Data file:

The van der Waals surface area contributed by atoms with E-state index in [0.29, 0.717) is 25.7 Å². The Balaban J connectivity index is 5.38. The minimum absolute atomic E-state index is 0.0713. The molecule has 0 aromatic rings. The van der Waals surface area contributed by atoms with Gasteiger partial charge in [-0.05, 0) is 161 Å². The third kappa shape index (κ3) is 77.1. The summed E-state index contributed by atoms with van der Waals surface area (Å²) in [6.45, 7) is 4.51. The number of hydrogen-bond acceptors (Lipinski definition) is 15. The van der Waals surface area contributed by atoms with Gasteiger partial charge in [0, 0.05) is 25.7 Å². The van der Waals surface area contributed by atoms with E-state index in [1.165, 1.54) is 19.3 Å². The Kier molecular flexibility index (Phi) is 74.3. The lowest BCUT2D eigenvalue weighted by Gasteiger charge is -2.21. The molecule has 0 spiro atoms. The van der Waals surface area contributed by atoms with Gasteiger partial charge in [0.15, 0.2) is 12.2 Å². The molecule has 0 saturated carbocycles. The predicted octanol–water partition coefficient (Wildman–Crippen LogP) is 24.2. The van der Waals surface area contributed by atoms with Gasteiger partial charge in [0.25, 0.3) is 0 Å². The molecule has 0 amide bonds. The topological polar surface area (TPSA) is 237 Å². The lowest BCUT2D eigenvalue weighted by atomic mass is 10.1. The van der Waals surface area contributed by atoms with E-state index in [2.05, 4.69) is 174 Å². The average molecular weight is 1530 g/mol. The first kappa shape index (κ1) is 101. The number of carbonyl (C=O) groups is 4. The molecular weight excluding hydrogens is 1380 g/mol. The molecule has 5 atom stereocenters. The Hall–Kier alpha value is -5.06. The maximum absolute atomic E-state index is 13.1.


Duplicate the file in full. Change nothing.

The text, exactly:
The van der Waals surface area contributed by atoms with E-state index in [0.29, 0.717) is 25.7 Å². The Balaban J connectivity index is 5.38. The minimum absolute atomic E-state index is 0.0713. The molecule has 0 aromatic rings. The van der Waals surface area contributed by atoms with Gasteiger partial charge in [-0.05, 0) is 161 Å². The third kappa shape index (κ3) is 77.1. The summed E-state index contributed by atoms with van der Waals surface area (Å²) in [6.45, 7) is 4.51. The number of hydrogen-bond acceptors (Lipinski definition) is 15. The van der Waals surface area contributed by atoms with Gasteiger partial charge in [0, 0.05) is 25.7 Å². The van der Waals surface area contributed by atoms with E-state index in [1.165, 1.54) is 19.3 Å². The Kier molecular flexibility index (Phi) is 74.3. The lowest BCUT2D eigenvalue weighted by Gasteiger charge is -2.21. The molecule has 0 spiro atoms. The van der Waals surface area contributed by atoms with Gasteiger partial charge in [0.15, 0.2) is 12.2 Å². The molecule has 0 saturated carbocycles. The predicted octanol–water partition coefficient (Wildman–Crippen LogP) is 24.2. The van der Waals surface area contributed by atoms with Gasteiger partial charge in [0.25, 0.3) is 0 Å². The molecule has 0 amide bonds. The topological polar surface area (TPSA) is 237 Å². The lowest BCUT2D eigenvalue weighted by atomic mass is 10.1. The van der Waals surface area contributed by atoms with E-state index in [2.05, 4.69) is 174 Å². The average molecular weight is 1530 g/mol. The first kappa shape index (κ1) is 101. The number of carbonyl (C=O) groups is 4. The molecular weight excluding hydrogens is 1380 g/mol. The molecule has 5 atom stereocenters. The Hall–Kier alpha value is -5.06. The maximum absolute atomic E-state index is 13.1.